Question about computing residues after substitution

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  • Thread starter Belgium 12
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Hi members,
See attacged PDF file for my question

Thank you
 

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  • #2
The first option is correct. Your substitution function gives a residuum of 1/2.
Now, you need to transform it to the residuum of the original function.

Your function (around the pol z=1) can be written as a Laurent series: ##f(z)=\sum_{n=-1}^\infty a_n (z-1)^n ##. Note that all terms with n<-1 vanish because z=1 is a pol of first order. The residuum is defined as the first coefficient of the Laurent-series with negative index, i.e. a-1.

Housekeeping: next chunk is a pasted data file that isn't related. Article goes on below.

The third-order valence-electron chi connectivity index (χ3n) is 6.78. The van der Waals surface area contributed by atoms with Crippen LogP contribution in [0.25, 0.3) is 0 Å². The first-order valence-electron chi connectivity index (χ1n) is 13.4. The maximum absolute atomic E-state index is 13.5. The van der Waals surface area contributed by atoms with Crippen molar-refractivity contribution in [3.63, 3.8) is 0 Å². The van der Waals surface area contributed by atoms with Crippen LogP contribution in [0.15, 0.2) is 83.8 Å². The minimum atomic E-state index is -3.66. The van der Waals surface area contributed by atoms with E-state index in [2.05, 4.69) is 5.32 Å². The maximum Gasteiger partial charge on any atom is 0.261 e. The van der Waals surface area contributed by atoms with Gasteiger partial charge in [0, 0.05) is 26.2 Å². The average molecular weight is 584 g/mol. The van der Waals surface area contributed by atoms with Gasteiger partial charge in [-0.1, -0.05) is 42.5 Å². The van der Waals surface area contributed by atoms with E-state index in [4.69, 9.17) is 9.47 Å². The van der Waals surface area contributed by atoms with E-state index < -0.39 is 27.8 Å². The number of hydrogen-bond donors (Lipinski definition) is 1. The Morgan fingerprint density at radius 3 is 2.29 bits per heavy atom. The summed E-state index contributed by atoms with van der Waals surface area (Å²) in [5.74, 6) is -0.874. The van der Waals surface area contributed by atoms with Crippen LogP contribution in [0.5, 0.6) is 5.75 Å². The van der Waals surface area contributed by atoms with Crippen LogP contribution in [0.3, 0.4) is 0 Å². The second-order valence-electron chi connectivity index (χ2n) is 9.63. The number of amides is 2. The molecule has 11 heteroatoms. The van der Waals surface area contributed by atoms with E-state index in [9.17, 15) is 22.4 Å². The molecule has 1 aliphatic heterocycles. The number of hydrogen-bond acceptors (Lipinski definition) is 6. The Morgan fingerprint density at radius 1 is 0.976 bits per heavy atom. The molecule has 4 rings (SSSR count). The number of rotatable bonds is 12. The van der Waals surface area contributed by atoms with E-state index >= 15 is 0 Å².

Now, you found the residuum of the original function to be 1, i.e. a-1=1.
If you do your substitution in the Laurentseries, namely (z-1)=2u, you will be left with a new Laurent series of a different function: ##g(u)=\sum_{n=-1}^\infty b_n (u-0)^n##, where ##b_n=a_n*2^n##. If you calculate the residuum of g in the usual way, you will get b-1=1/2 (which you got).
Now you just have to calculate a-1 from that.

To explain your error: The residuum of the substituted function is not exactly the same as the residuum of the original function.
 
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Likes jim mcnamara and Belgium 12
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Hi,
thank you very much for the answer
Belgium 12
 

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